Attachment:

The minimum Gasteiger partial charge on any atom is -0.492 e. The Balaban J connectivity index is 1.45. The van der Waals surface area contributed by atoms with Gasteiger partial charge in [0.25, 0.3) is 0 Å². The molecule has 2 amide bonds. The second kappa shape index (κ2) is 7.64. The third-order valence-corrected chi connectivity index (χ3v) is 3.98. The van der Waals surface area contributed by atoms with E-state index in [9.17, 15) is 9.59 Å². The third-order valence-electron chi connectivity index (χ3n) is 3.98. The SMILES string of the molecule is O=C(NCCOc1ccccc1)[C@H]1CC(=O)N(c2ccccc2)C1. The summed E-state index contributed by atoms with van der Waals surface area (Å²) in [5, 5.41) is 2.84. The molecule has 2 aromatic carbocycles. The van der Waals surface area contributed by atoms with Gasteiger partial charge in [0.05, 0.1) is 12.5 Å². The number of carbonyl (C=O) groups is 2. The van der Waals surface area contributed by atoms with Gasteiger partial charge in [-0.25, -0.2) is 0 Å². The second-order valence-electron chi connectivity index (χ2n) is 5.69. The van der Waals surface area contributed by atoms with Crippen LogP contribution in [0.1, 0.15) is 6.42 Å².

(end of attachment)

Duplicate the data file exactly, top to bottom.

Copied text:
The minimum Gasteiger partial charge on any atom is -0.492 e. The Balaban J connectivity index is 1.45. The van der Waals surface area contributed by atoms with Gasteiger partial charge in [0.25, 0.3) is 0 Å². The molecule has 2 amide bonds. The second kappa shape index (κ2) is 7.64. The third-order valence-corrected chi connectivity index (χ3v) is 3.98. The van der Waals surface area contributed by atoms with E-state index in [9.17, 15) is 9.59 Å². The third-order valence-electron chi connectivity index (χ3n) is 3.98. The SMILES string of the molecule is O=C(NCCOc1ccccc1)[C@H]1CC(=O)N(c2ccccc2)C1. The summed E-state index contributed by atoms with van der Waals surface area (Å²) in [5, 5.41) is 2.84. The molecule has 2 aromatic carbocycles. The van der Waals surface area contributed by atoms with Gasteiger partial charge in [0.05, 0.1) is 12.5 Å². The number of carbonyl (C=O) groups is 2. The van der Waals surface area contributed by atoms with Gasteiger partial charge in [-0.25, -0.2) is 0 Å². The second-order valence-electron chi connectivity index (χ2n) is 5.69. The van der Waals surface area contributed by atoms with Crippen LogP contribution in [0.1, 0.15) is 6.42 Å².